On the morning of New Year’s Day 1997, Akané came to your apartment wearing a stunning furi-sodé kimono. It had a deep purple background, so deep in color it was almost black, but the long sleeves and the bottom half were emblazoned with colorful dahlias, her favorite flower. Around her waist was a wide obi of gold silk.
I’ll never forget how she looked that day. Her hair done up with lovely accessories called kanzashi. She looked just like a maiko. She was terribly pretty.
You went to Hakozaki-gū Shrine together, where you would end up praying for quite different things: you, for your future success.
Akané prayed for happiness, of course. Happiness with you, Peadar, which meant marriage, kids, a house, a dog, the whole kit and caboodle. And were those prayers answered?
And when the two of you returned to your apartment, you “unwrapped” Akané.
She had so many layers on. First, I untied the obi-jimé, a crimson red rope made of silk that was holding everything in place. Then, I unraveled the long gold obi, pulling on it as Akané spun around, giggling, in front of me. There was an obi-agé, also crimson in color, just below that which I undid. The kimono came loose and opened it up to reveal two more layers of undergarments called juban held in place by more sashes. And when I opened up the last layer, I discovered that she was completely naked underneath. No bra or panties. That was such a turn on seeing her naked body lying above all those colorful garments, sashes, and silk ropes.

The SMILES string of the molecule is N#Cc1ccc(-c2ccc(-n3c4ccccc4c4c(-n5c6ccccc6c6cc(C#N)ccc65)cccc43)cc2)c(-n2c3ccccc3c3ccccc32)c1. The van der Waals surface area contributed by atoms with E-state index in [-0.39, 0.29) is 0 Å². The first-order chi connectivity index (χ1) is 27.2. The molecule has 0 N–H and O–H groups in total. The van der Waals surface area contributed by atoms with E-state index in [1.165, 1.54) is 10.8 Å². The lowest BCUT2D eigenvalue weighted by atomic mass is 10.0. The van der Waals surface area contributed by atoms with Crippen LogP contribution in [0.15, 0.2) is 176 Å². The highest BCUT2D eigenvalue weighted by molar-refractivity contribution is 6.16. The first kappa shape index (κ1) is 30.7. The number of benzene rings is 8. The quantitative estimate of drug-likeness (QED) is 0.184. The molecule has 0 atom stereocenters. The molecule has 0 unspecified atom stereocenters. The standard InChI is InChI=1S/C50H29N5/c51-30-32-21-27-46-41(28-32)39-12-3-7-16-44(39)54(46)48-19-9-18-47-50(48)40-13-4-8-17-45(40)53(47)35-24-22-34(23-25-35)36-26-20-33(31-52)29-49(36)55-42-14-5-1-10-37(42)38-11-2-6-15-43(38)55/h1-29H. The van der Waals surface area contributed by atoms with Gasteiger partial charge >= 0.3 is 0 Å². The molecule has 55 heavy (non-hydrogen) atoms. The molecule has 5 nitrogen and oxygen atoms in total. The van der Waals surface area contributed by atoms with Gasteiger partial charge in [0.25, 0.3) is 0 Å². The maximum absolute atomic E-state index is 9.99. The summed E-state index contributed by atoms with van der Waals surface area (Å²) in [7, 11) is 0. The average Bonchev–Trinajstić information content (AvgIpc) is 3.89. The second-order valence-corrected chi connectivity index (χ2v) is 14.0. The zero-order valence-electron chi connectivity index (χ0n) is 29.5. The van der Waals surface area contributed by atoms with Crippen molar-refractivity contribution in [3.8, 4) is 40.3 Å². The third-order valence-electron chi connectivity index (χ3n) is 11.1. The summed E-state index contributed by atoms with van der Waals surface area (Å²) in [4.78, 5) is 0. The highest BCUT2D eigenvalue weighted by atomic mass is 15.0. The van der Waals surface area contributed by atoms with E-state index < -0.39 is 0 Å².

And you made love to her for the rest of the day and night.
It was one of the few times when Akané didn’t have to scurry away before her carriage turned back into a pumpkin.
Akané’s mother was finally ready to trust you, so convinced that the two of you would eventually marry. She had even spoken to her husband to warn him of what was coming. And rather than fly off the handle as the typical Japanese father might when confronted with the possibility of his daughter marrying a gaijin, do you know what he said to his wife?
I have no idea.
He said, “They’ll have the cutest children!”
Huh . . . I had no idea.
There’s a lot you don’t know, Peadar.
Do I want to know?
Probably not, but you should.
 Furi-sodé (振袖) is a long-sleeved kimono worn by unmarried women on ceremonial occasions, such as Coming-of-Age Day, New Year’s Day, graduation ceremonies and weddings.
 A maiko (舞子) is a young dancing girl working in the o-chaya (お茶屋, lit. “tea house”) of Kyōto.
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